How can I eliminate my SBA Loan Debt?
Over the years I have found that people of all walks of life were deeply affected by the most recent financial crisis that took place in the United States. However, I have found that a large portion of those people were small business owners. Not only were these small business owners defaulting on their business credit cards but they were also defaulting on their secured loans through the Small Business Association (“SBA”).
SBA loans are loans that are lent through private institutions but that are backed by the Federal government through the SBA. Since these loans are back by the Federal government, SBA loans are
secured loans that list collateral in the loan agreement so that if you were to default, the lender had the right to recover what is owed through the sale of the collateral. However, if what is owed is more than what the collateral can be sold for – you are still liable for the deficiency. This collateral can be your primary residence, your business assets, your car, etc.
With that said, if you have $20,000 or more in SBA loan debt and your business is no longer operational,there is a solution. This solution is called an offer-in-compromise. In order to qualify for a principal balance reduction in your debt, the SBA is going to want to see all of your financials and wants to be convinced of the fact that the offer you are making for payment is the best possible offer you can make based on what your financials support.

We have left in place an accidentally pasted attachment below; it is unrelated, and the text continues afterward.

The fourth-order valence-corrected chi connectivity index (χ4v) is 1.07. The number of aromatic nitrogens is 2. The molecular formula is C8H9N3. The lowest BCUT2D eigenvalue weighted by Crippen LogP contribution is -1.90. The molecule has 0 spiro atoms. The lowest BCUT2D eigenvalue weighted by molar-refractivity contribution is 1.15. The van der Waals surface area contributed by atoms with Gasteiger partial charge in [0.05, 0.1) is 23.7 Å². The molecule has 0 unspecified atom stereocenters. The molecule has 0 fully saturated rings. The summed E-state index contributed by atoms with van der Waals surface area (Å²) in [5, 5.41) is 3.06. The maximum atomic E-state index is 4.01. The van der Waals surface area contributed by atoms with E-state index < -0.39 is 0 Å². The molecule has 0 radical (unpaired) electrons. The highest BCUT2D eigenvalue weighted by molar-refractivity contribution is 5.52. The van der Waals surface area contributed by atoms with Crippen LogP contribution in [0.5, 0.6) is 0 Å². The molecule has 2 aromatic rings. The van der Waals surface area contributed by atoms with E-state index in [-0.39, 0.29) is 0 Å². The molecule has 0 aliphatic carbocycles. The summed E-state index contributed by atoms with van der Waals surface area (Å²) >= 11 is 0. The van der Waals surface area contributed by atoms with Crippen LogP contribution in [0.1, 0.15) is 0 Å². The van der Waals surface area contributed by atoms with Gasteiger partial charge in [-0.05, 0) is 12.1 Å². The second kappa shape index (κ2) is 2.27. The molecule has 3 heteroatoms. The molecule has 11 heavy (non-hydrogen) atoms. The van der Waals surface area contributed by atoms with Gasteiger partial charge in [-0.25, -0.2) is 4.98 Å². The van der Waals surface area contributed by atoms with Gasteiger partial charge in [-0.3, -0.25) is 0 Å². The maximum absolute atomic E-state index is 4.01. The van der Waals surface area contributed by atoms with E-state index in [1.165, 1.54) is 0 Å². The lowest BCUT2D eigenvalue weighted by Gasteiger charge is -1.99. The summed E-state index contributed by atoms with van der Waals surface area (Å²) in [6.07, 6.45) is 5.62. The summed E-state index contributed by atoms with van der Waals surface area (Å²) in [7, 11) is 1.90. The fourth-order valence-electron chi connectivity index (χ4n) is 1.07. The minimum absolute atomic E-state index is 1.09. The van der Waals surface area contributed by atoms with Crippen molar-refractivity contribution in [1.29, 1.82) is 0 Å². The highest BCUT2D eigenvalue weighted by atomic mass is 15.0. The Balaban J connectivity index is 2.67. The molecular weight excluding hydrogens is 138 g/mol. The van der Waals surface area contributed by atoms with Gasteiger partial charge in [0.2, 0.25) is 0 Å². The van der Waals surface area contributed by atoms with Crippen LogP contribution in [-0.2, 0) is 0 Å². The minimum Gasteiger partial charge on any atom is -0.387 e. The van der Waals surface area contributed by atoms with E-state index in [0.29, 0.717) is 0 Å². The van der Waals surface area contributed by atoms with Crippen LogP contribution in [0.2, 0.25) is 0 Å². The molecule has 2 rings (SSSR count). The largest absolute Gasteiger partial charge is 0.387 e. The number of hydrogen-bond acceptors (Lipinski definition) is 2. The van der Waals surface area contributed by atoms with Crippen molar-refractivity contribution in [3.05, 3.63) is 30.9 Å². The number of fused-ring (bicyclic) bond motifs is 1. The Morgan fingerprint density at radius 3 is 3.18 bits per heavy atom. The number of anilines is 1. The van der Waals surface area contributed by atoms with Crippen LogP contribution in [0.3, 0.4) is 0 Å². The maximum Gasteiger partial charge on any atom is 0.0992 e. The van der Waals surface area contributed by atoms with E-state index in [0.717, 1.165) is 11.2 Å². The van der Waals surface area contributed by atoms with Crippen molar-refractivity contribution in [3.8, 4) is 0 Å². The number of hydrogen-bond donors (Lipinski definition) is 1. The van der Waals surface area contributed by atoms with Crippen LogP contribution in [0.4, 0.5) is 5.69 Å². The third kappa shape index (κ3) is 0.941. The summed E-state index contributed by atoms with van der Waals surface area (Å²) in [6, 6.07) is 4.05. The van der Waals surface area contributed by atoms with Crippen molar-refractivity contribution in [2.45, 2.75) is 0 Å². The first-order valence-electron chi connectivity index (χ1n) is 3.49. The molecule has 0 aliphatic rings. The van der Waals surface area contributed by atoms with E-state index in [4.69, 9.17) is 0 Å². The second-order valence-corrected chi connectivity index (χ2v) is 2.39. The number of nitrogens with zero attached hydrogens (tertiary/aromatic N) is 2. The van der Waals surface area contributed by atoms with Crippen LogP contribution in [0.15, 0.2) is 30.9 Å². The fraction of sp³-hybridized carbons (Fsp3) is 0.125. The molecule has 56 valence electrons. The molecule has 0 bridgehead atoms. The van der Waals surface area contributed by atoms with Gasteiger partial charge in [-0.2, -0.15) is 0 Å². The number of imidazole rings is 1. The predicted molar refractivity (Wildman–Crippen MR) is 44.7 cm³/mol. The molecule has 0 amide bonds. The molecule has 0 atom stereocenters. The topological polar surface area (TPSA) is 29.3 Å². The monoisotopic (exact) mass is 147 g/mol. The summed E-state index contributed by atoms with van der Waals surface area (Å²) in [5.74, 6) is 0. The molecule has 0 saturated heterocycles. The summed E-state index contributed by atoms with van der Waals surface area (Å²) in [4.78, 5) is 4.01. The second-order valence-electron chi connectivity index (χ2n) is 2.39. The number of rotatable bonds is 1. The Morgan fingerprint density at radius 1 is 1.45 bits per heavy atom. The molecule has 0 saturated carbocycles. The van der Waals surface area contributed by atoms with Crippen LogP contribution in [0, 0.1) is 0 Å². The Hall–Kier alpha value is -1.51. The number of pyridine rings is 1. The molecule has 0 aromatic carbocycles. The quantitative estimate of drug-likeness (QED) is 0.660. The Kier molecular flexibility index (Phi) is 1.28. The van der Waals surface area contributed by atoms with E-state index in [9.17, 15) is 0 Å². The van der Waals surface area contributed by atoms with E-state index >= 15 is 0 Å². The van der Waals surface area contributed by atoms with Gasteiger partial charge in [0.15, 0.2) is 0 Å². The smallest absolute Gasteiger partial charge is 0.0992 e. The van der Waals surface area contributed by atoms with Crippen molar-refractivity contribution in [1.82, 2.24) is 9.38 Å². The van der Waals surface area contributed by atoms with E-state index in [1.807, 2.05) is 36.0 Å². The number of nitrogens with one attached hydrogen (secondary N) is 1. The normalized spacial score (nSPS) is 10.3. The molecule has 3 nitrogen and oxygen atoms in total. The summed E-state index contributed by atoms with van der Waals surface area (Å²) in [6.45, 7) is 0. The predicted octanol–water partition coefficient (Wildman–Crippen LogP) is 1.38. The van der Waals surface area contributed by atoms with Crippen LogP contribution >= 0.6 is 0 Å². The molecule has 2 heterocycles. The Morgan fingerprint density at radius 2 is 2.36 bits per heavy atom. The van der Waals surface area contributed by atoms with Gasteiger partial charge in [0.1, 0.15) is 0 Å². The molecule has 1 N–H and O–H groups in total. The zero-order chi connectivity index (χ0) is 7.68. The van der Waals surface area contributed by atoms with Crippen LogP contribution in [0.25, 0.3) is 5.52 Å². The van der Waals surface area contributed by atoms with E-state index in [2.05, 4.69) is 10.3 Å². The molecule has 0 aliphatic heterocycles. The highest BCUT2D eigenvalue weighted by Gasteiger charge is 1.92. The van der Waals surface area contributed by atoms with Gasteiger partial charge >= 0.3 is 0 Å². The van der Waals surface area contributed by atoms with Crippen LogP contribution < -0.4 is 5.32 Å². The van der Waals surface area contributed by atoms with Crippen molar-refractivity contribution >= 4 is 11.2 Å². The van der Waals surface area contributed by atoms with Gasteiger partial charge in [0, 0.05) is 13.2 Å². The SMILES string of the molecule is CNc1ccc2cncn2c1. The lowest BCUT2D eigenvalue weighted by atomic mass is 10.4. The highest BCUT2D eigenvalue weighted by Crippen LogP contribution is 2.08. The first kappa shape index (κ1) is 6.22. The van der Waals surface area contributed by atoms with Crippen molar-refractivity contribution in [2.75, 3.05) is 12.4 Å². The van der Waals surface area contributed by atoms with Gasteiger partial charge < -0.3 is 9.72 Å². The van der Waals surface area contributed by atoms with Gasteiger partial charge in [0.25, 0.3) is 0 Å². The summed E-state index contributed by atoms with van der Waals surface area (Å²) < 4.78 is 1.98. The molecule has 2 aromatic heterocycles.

Once a financial statement, all requested financial documents and an offer is sent to the lender, both the lender and the SBA must agree to either accept the offer or not. The SBA may provide a counter-offer or they may simply reject your offer. Due to the fact that the SBA and the lender must agree to the settlement, it usually takes some time to actually finalize negotiations.
Do not wait until years after your business closes to start think about negotiating your SBA loan. You want to negotiate when you have the least amount of assets and the most amount of debt. You need an experienced attorney to help you decide if an offer in compromise is a good solution for you.